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Your Friend with Cancer: Finding the Right Words

November 23, 2021

When a close friend or loved one is diagnosed with cancer, what’s the right thing to say? Even with the best of intentions, certain language or topics might not be “right” for your friend or may make them uncomfortable. You may wonder how to respond, what to say about their prognosis, or whether they want to avoid talking about cancer at all.

In the first of four articles dedicated to supporting your friend with cancer, Stephanie Broussard, MSSW, LCSW-S, APHSW-C, director of palliative care and social work – an expert in the psychosocial aspect of cancer treatment – shares how to find the right words to say.

What should you say when a friend tells you they’ve been diagnosed with cancer?

The first thing you can say is, “Thank you for sharing that with me.” You, your friend, and their loved ones will be experiencing all kinds of emotions and trying to process this news. At its core, this moment is about empathizing with your friend and allowing them the space to “be.” Give your friend the space to say as little or as much as they want and tell them things like, “I love you, and I care about you.”

You’re not alone.” That’s the goal – you don’t want your friend, family member, fellow patient, or anyone to feel like they’re going through this alone.

Are there certain language choices or topics to avoid when talking to a friend or loved one with cancer?

Always follow your friend’s lead – if they don’t want to talk about cancer, check in and then talk about something else. It’s also important to note that your stories about other people you know who’ve had cancer, whether positive or negative, often aren’t helpful. Your friend is likely dealing with an overwhelming amount of information and decisions, so don’t add to that by sharing all the stories you’ve heard or information you’ve been researching, unless asked.

Is it appropriate to ask questions about your friend’s condition or prognosis?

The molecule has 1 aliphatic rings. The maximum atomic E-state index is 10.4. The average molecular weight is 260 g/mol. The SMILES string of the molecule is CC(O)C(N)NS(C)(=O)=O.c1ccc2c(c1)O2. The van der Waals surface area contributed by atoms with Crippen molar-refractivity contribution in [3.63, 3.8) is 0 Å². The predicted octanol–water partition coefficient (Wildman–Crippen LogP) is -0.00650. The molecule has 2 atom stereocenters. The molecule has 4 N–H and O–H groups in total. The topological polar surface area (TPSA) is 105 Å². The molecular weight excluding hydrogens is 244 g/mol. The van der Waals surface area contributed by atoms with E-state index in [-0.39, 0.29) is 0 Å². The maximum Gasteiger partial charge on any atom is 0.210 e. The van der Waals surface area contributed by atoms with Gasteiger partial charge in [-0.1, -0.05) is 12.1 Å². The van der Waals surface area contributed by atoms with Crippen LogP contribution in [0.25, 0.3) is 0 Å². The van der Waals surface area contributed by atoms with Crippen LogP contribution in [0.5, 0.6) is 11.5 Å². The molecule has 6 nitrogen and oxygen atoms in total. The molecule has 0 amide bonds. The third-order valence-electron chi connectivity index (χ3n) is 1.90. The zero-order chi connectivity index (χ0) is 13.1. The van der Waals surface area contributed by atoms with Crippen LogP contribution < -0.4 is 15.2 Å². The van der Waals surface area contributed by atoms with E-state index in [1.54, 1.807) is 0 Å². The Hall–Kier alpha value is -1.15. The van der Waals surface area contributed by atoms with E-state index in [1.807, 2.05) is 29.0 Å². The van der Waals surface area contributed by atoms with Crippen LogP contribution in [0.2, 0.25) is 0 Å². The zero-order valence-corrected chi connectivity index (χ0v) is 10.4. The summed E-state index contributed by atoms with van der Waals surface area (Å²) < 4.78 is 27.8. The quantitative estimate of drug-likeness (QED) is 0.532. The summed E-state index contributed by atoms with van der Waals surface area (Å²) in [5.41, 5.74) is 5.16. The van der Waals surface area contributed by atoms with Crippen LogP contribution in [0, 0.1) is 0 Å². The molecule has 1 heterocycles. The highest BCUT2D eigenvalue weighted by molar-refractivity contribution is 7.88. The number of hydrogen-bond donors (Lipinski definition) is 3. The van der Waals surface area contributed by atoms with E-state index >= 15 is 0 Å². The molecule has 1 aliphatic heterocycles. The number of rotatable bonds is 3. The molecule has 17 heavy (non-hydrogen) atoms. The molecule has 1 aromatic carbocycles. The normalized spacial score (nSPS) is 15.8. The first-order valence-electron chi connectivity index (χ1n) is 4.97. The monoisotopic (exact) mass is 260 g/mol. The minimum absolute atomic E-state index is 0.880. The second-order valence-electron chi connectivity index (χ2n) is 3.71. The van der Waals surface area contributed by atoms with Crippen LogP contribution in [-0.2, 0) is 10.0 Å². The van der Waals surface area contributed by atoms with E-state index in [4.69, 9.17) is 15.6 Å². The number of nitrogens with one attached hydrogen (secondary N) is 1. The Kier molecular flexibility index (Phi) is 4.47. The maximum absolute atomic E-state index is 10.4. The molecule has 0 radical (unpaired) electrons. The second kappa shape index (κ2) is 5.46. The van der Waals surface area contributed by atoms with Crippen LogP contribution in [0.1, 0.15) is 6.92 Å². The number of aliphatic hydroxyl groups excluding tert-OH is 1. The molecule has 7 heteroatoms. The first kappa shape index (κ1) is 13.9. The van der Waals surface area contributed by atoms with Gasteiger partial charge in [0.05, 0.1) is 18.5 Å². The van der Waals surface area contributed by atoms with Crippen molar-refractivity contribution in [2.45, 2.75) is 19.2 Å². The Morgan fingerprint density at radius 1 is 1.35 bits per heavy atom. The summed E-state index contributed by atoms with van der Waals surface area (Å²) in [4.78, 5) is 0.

Talking about your friend’s cancer depends on your relationship and comfort level with each other. Sometimes patients may be processing their own prognosis or may feel pressured to have the “right” answer right away.

A good rule of thumb is that if you wouldn’t normally discuss health issues with your friend, talking about their cancer may not be appropriate (unless they share that information with you). Help your friend set boundaries by saying things like:

  • “I want to be as supportive as I can while also respecting your privacy.”
  • “If I ever ask a question that’s uncomfortable for you to answer, please tell me.”
  • “How much are you comfortable sharing with me?”

Everyone’s response to a cancer diagnosis is different. How do you decide which approach to take in talking with your friend?

It’s nice to say, “call me if you need anything at all,” but it’s likely that they won’t call. Talking to doctors, family, employers, and more can be too much. That’s why Careopolis is a great way for your friend to share updates with their chosen “caring community” in a private manner.

If your friend doesn’t want to talk about cancer, offer your support in other ways, like setting up a Meal Train, picking their children up from school, walking the dog, or filling their car up with gas. Even small gestures, like sending a “thinking about you” card, lets your friend know that you care about them while also respecting their boundaries.

What’s most meaningful thing you’ve heard someone say to their friend with cancer?

“You’re not alone.” That’s the goal – you don’t want your friend, family member, fellow patient, or anyone to feel like they’re going through this alone. It sounds simple, but it’s what we try to convey across all of our services at Texas Oncology. We want patients to feel seen, heard, supported, and understood.

During the holidays, it’s even more important for your friend to feel included. Our feelings can be complex. Though they may not have the energy to talk or attend a gathering, they still want to be invited. They also may feel guilty or disappointed that they aren’t able to participate. If you can give them opportunities to make memories and have intentional moments of joy with those they love, you can create hope when your friend might feel hopeless.


For upcoming webinars visit www.TexasOncologyFoundation.org.